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    ABSTRACT: Dach1 is a mouse homologue of the Drosophila dachshund gene, which is a key regulator of cell fate determination during eye, leg, and brain development in the fly. We have investigated the expression and growth factor regulation of Dach1 during pre- and postnatal skeletal development in the mouse limb to understand better the function of Dach1. Dach1 was expressed in the distal mesenchyme of the early embryonic mouse limb bud and subsequently became restricted to the tips of digital cartilages. Dach1 protein was localized to postmitotic, prehypertrophic, and early hypertrophic chondrocytes during the initiation of ossification centers, but Dach1 was not expressed in growth plates that exhibited extensive ossification. Dach1 colocalized with Runx2/Cbfa1 in chondrocytes but not in the forming bone collar or primary spongiosa. Dach1 also colocalized with cyclin-dependent kinase inhibitors p27 (Kip1) and p57 (Kip2) in chondrocytes of the growth plate and in the epiphysis before the formation of the secondary ossification center. Because fibroblast growth factors (FGF), bone morphogenetic proteins (BMP), and hedgehog molecules (Hh) regulate skeletal patterning of the limb bud and chondrocyte maturation in developing endochondral bones, we investigated the regulation of Dach1 by these growth and differentiation factors. Expression of Dach1 in 11 days postcoitus mouse limb buds in organ culture was up-regulated by implanting beads soaked in FGF1, 2, 8, or 9 but not FGF10. BMP4-soaked beads down-regulated Dach1 expression, whereas Shh and bovine serum albumin had no effect. Furthermore, FGF4 or 8 could substitute for the apical ectodermal ridge in maintaining Dach1 expression in the limb buds. Immunolocalization of FGFR2 and FGFR3 revealed overlap with Dach1 expression during skeletal patterning and chondrocyte maturation. We conclude that Dach1 is a target gene of FGF signaling during limb skeletal development, and Dach1 may function as an intermediary in the FGF signaling pathway regulating cell proliferation or differentiation.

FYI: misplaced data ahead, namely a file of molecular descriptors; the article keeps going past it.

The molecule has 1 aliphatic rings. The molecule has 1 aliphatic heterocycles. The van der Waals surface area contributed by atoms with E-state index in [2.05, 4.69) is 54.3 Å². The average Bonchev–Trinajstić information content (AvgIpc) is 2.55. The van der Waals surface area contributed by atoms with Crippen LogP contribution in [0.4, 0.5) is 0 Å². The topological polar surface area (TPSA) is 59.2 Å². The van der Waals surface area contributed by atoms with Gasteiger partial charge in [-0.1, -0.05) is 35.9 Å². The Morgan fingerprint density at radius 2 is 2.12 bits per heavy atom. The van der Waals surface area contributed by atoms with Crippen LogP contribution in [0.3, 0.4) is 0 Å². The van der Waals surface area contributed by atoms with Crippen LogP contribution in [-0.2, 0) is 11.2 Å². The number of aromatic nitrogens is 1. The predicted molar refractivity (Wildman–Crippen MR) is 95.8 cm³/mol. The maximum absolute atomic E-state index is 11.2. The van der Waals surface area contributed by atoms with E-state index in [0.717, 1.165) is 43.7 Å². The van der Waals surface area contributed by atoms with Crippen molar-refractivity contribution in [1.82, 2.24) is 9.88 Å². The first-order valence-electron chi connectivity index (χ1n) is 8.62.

Developmental Dynamics 09/2002; 225(1):35-45. DOI:10.1002/dvdy.10132 · 2.67 Impact Factor
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    • "cg, dorsal chain ganglia; nt, neural tube; te, telencephalon. mouse E2A (Kho et al., 1997; Loveys et al., 1997) have been documented to interact with mouse Ubc9. Human Ubc9 (hUbc9), which is 100% identical to the mouse homologue in its amino acid sequence, associates with Rad51 (Kovalenko et al., 1996) and poly (ADP-ribose) polymerase (PARP) (Masson et al., 1997). "
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    ABSTRACT: Using a yeast two hybrid system and pull-down assays we demonstrate that mouse Dac (mDac) specifically binds to mouse ubiquitin-conjugating enzyme mUbc9. In contrast to a direct interaction between Drosophila dachshund (dac) and eyes absent (eya)gene products, we cannot detect by the same methods that mDac binds to mEya2, a functional mouse homologue of the Drosophila Eya. Immunostaining of various cell lines that were transfected with mDac reveals that mDac protein is found predominantly in the nucleus but translocates to the cytoplasm and condensates along the nuclear membrane in a cell-cycle dependent manner. Deletion analysis of mDac show the intracellular localization and protein stability correlates with the binding to mUbc9. The C-terminal half of mDac, which associates with mUbc9, remains cytoplasmic and is degraded in proteasome whereas the non-interacting N-terminus is exclusively nuclear and more stable than the full-length mDac or its C-terminal portion. In situ hybridization on whole-mount embryos or tissue sections detects mUbc9 transcripts in complementary and overlapping areas with mDac expression, particularly in the proliferation zone of the limb buds, the spinal cord and forebrain. Mouse embryos stained with an anti-mDac antibody document that mDac is localized both in the nucleus and the cytoplasm with a cytoplasmic predominance in migrating neural crest cells. In the proliferation zone, visible nuclear envelopes are not formed and mDac is detected throughout the cells.